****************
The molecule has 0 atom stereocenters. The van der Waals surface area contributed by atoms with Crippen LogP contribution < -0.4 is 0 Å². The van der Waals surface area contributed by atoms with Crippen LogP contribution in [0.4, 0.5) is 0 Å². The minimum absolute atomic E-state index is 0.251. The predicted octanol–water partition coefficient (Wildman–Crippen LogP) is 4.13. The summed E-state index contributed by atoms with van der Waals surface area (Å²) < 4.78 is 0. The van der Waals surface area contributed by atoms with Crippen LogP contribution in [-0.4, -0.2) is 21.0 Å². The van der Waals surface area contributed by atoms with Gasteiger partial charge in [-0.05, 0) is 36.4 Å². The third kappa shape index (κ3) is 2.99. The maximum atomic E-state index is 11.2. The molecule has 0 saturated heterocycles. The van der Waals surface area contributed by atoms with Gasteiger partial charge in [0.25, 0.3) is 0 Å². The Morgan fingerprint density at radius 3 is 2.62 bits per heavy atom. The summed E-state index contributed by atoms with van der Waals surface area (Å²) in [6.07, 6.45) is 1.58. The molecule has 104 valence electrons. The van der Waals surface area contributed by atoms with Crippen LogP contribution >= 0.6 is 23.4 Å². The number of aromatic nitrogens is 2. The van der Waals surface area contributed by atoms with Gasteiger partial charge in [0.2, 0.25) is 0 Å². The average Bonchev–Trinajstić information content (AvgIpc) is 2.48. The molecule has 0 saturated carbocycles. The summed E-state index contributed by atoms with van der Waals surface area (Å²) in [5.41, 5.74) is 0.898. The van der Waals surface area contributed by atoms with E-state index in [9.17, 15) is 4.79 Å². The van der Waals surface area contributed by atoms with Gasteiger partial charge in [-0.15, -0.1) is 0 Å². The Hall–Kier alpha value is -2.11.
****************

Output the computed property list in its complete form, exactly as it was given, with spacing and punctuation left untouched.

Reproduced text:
The molecule has 0 atom stereocenters. The van der Waals surface area contributed by atoms with Crippen LogP contribution < -0.4 is 0 Å². The van der Waals surface area contributed by atoms with Crippen LogP contribution in [0.4, 0.5) is 0 Å². The minimum absolute atomic E-state index is 0.251. The predicted octanol–water partition coefficient (Wildman–Crippen LogP) is 4.13. The summed E-state index contributed by atoms with van der Waals surface area (Å²) < 4.78 is 0. The van der Waals surface area contributed by atoms with Crippen LogP contribution in [-0.4, -0.2) is 21.0 Å². The van der Waals surface area contributed by atoms with Gasteiger partial charge in [-0.05, 0) is 36.4 Å². The third kappa shape index (κ3) is 2.99. The maximum atomic E-state index is 11.2. The molecule has 0 saturated heterocycles. The van der Waals surface area contributed by atoms with Gasteiger partial charge in [0.25, 0.3) is 0 Å². The Morgan fingerprint density at radius 3 is 2.62 bits per heavy atom. The summed E-state index contributed by atoms with van der Waals surface area (Å²) in [6.07, 6.45) is 1.58. The molecule has 104 valence electrons. The van der Waals surface area contributed by atoms with Crippen LogP contribution >= 0.6 is 23.4 Å². The number of aromatic nitrogens is 2. The van der Waals surface area contributed by atoms with Gasteiger partial charge in [0.2, 0.25) is 0 Å². The average Bonchev–Trinajstić information content (AvgIpc) is 2.48. The molecule has 0 saturated carbocycles. The summed E-state index contributed by atoms with van der Waals surface area (Å²) in [5.41, 5.74) is 0.898. The van der Waals surface area contributed by atoms with E-state index in [9.17, 15) is 4.79 Å². The van der Waals surface area contributed by atoms with Gasteiger partial charge in [-0.15, -0.1) is 0 Å². The Hall–Kier alpha value is -2.11.